Tuesday, February 18, 2014

The Pastor's Guide to Cussing

We've all experienced an unintentional slip of the tongue. It happens when we mean to say one word, but accidentally say another instead. The most common and hilarious example of this is when a pastor means to say 'sit', but accidentally slips an 'h' in there during his sermon.

Of course, we've all heard the verses that seem to incriminate bad words. They're the ones that say stuff like, "let no corrupting talk come out of your mouths" (Ephesians 4:29 & Colossians 3:8). But the truth remains, cussing just isn't as much of a cultural taboo in the church as it used to be.

Many pastors, elders and ministry leaders seem to be gravitating away from the philosophy that says, "Four letter words are inherently evil," and are adopting a stance that says, "There's a time and place for everything" (Ecclesiastes 3:1). It's a viewpoint that certainly isn't comfortable for everyone. Some people are personally offended by cussing, which is a good reason not to have a loose tongue. And the Bible doesn't mince words about the goal of our language. There are a few verses on this, but Ephesians 4:29 puts it best in saying our language should be, "only such as is good for building up." So, the question that comes to mind is this:

Can cuss words be used in a manner that is uplifting?

I won't argue with you if you say no. But I do remember one pivotal moment in my spiritual journey. During one of the darkest days of my life, a good friend was talking with me. I told him about some of the mistakes that got me to my low point, and how ashamed of myself I was. Then in a very matter of fact tone he said, "Well, the good news is Jesus loves you, and there's not a f*%&$# thing you can do about it." Was the f-bomb necessary? No. Was it useful and uplifting? Well, it certainly made an impression because that conversation was a significant turning point in my life.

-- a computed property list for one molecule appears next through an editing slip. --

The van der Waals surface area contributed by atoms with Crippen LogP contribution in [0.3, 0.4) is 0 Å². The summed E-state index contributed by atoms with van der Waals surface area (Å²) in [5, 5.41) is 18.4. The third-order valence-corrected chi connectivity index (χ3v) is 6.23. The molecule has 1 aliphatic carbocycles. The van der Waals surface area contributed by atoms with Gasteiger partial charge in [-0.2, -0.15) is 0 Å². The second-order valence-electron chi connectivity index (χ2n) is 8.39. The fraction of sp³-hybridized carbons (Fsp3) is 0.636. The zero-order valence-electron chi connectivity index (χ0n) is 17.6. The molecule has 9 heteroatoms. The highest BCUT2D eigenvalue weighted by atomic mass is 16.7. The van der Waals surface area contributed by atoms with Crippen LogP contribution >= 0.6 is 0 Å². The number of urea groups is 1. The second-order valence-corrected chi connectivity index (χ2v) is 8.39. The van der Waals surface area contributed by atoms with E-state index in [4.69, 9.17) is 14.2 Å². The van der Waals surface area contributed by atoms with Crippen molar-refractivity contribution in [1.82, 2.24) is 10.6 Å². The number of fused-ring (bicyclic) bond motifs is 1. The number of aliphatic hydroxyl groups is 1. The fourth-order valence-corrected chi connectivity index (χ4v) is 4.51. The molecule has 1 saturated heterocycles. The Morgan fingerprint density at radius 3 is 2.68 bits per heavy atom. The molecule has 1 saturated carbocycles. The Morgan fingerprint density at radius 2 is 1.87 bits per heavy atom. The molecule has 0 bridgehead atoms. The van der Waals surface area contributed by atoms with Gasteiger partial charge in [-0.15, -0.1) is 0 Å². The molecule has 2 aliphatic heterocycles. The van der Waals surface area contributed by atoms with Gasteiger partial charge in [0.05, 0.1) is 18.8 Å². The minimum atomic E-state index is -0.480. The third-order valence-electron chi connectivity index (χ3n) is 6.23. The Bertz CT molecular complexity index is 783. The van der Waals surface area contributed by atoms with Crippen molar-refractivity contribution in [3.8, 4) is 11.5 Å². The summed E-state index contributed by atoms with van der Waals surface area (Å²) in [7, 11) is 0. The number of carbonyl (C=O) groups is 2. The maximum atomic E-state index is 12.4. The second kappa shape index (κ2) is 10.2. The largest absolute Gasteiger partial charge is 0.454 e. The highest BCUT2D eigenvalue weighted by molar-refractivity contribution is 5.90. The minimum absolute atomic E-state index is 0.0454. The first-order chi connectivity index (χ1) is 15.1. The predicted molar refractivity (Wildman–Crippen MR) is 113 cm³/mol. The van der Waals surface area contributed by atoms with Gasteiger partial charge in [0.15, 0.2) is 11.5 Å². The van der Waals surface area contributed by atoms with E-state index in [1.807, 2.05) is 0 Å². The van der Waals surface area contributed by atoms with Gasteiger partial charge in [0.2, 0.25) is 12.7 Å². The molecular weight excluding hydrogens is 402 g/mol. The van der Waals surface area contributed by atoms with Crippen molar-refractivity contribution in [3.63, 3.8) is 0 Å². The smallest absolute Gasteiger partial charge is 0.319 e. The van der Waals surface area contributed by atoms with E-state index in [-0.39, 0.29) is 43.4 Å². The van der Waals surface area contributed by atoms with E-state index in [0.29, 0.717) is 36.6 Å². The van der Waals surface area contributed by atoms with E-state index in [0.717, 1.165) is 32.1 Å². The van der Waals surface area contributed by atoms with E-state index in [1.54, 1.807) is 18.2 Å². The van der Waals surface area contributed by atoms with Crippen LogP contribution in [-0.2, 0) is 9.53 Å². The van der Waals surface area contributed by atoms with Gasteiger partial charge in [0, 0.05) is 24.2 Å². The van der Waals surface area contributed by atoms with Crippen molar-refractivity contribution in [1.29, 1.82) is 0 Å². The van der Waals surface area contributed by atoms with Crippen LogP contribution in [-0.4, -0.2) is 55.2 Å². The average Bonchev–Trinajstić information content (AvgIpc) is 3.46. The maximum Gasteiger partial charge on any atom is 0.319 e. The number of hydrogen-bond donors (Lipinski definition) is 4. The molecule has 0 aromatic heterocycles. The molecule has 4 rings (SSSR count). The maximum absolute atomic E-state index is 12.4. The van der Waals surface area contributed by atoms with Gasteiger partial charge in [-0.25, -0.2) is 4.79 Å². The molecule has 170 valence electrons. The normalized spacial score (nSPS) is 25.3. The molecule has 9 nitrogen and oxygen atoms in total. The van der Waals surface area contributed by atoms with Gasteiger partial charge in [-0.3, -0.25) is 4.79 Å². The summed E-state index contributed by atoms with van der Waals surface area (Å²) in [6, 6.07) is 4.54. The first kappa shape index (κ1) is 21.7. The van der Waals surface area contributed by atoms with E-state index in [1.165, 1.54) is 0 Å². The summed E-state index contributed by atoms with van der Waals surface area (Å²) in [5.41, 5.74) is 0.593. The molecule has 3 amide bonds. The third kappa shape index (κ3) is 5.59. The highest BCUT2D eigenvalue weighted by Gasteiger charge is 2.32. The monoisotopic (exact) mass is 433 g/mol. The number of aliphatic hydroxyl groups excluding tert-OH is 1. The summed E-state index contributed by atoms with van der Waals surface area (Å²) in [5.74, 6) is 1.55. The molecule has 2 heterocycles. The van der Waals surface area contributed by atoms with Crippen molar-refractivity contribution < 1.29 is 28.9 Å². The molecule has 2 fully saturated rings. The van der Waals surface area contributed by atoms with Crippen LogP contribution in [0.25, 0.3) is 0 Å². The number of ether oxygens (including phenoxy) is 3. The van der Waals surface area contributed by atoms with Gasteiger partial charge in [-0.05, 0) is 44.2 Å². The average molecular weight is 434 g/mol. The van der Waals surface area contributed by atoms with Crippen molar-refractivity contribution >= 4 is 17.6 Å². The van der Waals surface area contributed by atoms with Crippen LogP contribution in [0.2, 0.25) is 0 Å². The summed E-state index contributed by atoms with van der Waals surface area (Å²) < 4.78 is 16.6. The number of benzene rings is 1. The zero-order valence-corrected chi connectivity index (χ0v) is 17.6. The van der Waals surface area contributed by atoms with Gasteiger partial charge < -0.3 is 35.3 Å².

Today, as I read, listen, and even speak, I've noticed an unspoken code of conduct for cussing among Christians and church leaders. I'm not arguing that this is right or wrong.

No cussing at all. This is very rare. I only know a handful of people that are like this. I've always sort of regarded them similarly to wizards. They have powerful and mysterious ways. And this is arguably the safest way to go with your language if you're in church leadership.

'H-E-Double Hockey Sticks'.  At one time this word was a serious offense. It was they type of word that kids had to spell out with the obligatory 'h-e-double hockey sticks'. I assume the hockey sticks were some sort of consolation for the fact that you had to actually spell the word out loud. But today, it seems to have been downgraded to kind of a minor cuss word. In most places, if you use it to refer to a physical location, people don't even bat a lash at it.

The 'D' word. This word used to be a class A, four letter cuss word. I remember being in middle school, reading Huck Finn with wide eyes because of this one. However, decades of Vegas Vacation style dam jokes have turned this one into an old man's cuss word. While the 'D' word is still uncouth, you really only hear it when your dad is on a rant about how the government is ruining America.

 The 'B' word & The 'A' word. These two words are similar in that they're totally inappropriate among church folks, unless they're preceded with, "pardon my french" and are used in the context of a quote or joke. You can also say the 'A' word if you're quoting the Bible, which most adults childishly do for the simple sake of saying the word.

 The 'S' word. This one seems to be the Christian password. It's the word church leaders use to tell you, "Hey, we're no longer just acquaintances. We're buddies now."

 The 'F' bomb. This one is still pretty much a bad word to all Christians, and even to most non Christians. It's the poster child for the 'four letter' word. Church leaders rarely use this one. But when they do, it makes a big splash, like it did in my conversation with my friend.

Of course there are other words, but none worth mentioning. When it comes to cussing, only one thing really matters - the heart behind the word. Any of the above words can become wicked when used to cut people down. The important question to ask is not, "which words should I avoid?" What we need to ask ourselves is this:

"When I speak, do my words build other people up?"